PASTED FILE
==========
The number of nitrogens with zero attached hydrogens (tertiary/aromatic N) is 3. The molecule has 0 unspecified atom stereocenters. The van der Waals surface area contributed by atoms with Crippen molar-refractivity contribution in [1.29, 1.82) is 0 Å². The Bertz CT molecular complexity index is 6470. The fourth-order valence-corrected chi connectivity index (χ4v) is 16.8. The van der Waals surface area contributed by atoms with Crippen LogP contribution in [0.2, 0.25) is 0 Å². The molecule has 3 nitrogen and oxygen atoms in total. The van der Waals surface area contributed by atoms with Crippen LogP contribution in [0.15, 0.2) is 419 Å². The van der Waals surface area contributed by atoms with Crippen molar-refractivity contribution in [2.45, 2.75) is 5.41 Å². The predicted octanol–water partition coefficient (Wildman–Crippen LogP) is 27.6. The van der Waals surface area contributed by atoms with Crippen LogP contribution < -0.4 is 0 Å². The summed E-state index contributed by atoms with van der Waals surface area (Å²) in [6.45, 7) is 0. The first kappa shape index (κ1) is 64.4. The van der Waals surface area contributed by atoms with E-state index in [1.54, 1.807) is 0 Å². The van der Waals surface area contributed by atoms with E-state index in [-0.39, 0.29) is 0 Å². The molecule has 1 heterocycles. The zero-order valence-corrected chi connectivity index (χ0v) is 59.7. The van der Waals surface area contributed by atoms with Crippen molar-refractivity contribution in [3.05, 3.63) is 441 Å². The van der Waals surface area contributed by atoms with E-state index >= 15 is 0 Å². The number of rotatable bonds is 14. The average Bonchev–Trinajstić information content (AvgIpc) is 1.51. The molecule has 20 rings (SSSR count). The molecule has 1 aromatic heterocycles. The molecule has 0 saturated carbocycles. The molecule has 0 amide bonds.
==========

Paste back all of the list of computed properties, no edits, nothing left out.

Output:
The number of nitrogens with zero attached hydrogens (tertiary/aromatic N) is 3. The molecule has 0 unspecified atom stereocenters. The van der Waals surface area contributed by atoms with Crippen molar-refractivity contribution in [1.29, 1.82) is 0 Å². The Bertz CT molecular complexity index is 6470. The fourth-order valence-corrected chi connectivity index (χ4v) is 16.8. The van der Waals surface area contributed by atoms with Crippen LogP contribution in [0.2, 0.25) is 0 Å². The molecule has 3 nitrogen and oxygen atoms in total. The van der Waals surface area contributed by atoms with Crippen LogP contribution in [0.15, 0.2) is 419 Å². The van der Waals surface area contributed by atoms with Crippen molar-refractivity contribution in [2.45, 2.75) is 5.41 Å². The predicted octanol–water partition coefficient (Wildman–Crippen LogP) is 27.6. The van der Waals surface area contributed by atoms with Crippen LogP contribution < -0.4 is 0 Å². The summed E-state index contributed by atoms with van der Waals surface area (Å²) in [6.45, 7) is 0. The first kappa shape index (κ1) is 64.4. The van der Waals surface area contributed by atoms with E-state index in [1.54, 1.807) is 0 Å². The van der Waals surface area contributed by atoms with E-state index in [-0.39, 0.29) is 0 Å². The molecule has 1 heterocycles. The zero-order valence-corrected chi connectivity index (χ0v) is 59.7. The van der Waals surface area contributed by atoms with Crippen molar-refractivity contribution in [3.05, 3.63) is 441 Å². The van der Waals surface area contributed by atoms with E-state index >= 15 is 0 Å². The number of rotatable bonds is 14. The average Bonchev–Trinajstić information content (AvgIpc) is 1.51. The molecule has 20 rings (SSSR count). The molecule has 1 aromatic heterocycles. The molecule has 0 saturated carbocycles. The molecule has 0 amide bonds.